> A question: In tweaking that BTM I sent, I noticed that extra space
> (comments,
> blank lines) resulted in significantly slower tests. No doubt they
> affect the
> load time. Are they kept in memory or discarded when a BTM is loaded?
They are not discarded as this would require a preparser pass. (The
batch file is loaded as a block, not line-by-line.)

If you run BATCOMP it will remove blank lines and "::" comments from the
target.

Rex Conn
JP Software
 

samintz

Scott Mintz
May 20, 2008
1,228
11
Solon, OH, USA
#8
I don't suppose there's a back-door way to pass an open file handle to the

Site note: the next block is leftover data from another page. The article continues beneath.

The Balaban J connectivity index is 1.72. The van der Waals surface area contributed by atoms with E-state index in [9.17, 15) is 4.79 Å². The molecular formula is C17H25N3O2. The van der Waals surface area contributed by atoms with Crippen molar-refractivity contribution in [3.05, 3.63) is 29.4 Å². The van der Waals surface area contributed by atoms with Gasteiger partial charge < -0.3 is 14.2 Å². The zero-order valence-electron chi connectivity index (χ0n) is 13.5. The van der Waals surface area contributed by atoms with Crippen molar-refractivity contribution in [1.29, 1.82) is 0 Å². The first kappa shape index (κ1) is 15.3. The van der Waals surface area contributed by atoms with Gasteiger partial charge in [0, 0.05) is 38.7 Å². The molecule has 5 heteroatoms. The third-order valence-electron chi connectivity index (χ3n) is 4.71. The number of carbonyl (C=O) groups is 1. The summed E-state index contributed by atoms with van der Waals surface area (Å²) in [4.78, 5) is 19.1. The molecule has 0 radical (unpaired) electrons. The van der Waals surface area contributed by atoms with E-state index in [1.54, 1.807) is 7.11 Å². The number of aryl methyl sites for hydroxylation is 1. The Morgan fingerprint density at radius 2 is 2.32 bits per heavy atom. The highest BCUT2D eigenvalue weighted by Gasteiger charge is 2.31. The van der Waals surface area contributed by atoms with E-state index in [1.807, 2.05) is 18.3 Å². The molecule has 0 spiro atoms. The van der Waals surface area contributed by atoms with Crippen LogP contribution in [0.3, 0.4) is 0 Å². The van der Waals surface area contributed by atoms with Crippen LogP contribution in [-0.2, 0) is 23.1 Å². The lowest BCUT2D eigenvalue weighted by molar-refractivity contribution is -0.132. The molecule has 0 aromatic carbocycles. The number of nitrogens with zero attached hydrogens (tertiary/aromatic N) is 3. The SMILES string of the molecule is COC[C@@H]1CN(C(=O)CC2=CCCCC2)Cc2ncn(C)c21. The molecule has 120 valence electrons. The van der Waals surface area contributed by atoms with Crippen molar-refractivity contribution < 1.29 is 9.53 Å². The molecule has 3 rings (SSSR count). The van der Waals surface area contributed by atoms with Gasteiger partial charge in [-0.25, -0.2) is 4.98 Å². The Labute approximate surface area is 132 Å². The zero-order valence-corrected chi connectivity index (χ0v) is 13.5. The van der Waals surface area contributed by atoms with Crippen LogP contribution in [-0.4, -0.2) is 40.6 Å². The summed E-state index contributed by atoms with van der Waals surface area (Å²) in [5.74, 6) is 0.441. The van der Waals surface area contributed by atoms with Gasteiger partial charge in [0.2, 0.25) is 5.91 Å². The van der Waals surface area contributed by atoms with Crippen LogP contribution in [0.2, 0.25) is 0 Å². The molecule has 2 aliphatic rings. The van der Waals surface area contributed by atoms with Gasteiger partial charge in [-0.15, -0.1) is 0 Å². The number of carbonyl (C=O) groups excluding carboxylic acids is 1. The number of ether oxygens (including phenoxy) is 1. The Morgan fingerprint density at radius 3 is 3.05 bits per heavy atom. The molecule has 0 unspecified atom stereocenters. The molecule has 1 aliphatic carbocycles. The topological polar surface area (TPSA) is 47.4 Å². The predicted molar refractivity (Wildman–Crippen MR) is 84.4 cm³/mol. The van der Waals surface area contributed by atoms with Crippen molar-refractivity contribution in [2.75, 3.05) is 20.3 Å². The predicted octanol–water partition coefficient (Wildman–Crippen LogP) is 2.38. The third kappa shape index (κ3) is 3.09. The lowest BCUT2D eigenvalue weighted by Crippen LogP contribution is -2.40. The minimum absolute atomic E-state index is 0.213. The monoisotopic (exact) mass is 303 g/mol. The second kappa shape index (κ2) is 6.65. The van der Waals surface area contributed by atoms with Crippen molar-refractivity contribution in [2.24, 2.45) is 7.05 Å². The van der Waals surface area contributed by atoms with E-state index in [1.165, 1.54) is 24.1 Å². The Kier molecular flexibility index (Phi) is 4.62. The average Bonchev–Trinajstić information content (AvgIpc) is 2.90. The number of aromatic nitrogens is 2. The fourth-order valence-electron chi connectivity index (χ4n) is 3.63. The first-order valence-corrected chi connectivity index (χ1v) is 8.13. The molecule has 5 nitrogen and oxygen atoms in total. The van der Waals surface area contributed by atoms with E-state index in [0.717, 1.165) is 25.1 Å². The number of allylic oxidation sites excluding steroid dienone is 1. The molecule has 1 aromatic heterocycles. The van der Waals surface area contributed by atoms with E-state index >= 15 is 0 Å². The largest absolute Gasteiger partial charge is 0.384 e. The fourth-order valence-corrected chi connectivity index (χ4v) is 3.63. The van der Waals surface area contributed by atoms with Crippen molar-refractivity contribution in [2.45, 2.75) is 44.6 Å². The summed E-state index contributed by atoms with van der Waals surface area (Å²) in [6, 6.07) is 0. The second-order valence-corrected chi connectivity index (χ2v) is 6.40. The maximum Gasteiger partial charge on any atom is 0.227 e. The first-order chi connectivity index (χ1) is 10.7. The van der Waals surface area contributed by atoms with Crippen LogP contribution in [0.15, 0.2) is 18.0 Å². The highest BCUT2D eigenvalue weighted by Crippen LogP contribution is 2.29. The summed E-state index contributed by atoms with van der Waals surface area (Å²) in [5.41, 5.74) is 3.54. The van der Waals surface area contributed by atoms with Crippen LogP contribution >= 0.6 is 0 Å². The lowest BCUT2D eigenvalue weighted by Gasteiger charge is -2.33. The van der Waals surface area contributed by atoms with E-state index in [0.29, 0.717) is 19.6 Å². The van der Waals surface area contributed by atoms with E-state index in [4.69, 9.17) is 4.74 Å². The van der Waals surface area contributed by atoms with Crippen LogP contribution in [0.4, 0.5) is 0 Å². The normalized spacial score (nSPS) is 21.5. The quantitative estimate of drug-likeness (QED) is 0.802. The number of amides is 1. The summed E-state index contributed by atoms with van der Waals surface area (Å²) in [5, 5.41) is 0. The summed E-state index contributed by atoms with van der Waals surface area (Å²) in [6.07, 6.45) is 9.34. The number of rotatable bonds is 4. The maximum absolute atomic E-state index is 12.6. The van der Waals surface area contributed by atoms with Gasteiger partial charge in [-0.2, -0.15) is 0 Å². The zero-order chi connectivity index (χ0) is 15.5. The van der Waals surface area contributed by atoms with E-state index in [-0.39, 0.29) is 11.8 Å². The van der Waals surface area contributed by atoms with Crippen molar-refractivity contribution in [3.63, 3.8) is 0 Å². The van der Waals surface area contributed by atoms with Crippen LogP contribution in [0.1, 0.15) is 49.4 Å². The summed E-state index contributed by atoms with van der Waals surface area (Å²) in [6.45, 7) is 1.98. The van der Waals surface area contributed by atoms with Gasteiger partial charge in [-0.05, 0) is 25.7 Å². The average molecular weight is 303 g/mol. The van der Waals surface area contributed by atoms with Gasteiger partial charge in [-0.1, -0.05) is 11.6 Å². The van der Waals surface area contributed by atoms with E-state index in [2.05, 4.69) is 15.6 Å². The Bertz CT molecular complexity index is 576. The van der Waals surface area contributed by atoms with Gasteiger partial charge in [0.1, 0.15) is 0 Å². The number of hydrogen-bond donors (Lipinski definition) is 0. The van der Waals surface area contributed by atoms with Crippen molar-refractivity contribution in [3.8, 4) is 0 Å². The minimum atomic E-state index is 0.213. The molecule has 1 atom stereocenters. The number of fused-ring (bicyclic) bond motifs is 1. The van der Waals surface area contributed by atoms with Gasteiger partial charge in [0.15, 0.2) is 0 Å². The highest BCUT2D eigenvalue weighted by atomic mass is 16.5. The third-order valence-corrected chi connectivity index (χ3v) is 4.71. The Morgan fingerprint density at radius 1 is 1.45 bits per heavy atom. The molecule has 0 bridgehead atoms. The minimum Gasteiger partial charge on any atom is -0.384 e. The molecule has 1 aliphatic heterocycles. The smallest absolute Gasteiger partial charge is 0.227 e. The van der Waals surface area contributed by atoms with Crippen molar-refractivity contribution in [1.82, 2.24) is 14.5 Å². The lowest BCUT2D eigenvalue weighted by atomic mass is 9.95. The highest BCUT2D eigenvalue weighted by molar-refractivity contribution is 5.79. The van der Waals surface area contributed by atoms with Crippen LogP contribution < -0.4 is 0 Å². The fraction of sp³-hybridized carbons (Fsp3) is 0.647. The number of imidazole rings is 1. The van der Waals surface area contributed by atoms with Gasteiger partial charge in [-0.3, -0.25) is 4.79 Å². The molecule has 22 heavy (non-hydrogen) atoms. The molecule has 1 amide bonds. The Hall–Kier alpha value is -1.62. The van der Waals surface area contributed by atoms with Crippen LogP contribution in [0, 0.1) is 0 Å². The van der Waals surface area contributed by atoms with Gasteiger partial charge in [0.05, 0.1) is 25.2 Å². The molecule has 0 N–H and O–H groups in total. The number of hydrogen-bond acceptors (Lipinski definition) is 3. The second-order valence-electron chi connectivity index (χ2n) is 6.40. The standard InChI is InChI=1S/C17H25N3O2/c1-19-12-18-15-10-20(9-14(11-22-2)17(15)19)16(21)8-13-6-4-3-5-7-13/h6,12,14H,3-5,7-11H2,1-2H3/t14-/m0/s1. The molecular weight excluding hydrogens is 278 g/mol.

batch engine? I was thinking that Vince's MMF plugin could be easily
enhanced to load the batch file and pass the memory mapped file to the
parser.

-Scott




rconn <>
06/04/2008 11:53 PM
Please respond to



To
Samintz@ra.rockwell.com
cc

Subject
RE: [Support-t-136] Command line LOADBTM






vefatica wrote:

Quote:

> Would this be possible (in a future version) ... A command line version
of

> LOADBTM (or another name) together with UNLOADBTM and RUNBTM?
>
> The user could
>
> LOADBTM file.btm
>
> and run it at will with RUNBTM, unloading it at an appropriate time.
>
> This would make speed testing more critical. For example, instead of
>
> timer & for /l %z in (1601,1,2008) agetodate.btm %@makeage[%z-01-01] &
timer

>
> one could
>
> loadbtm agetodate.btm
> timer & for /l %z in (1601,1,2008) runbtm %@makeage[%z-01-01] & timer
>
> Without having to load (actually read) the BTM with each iteration, the
> timing would more accurately show the significance of any tweaks.
It would require rewriting the batch parser. I'm a bit dubious that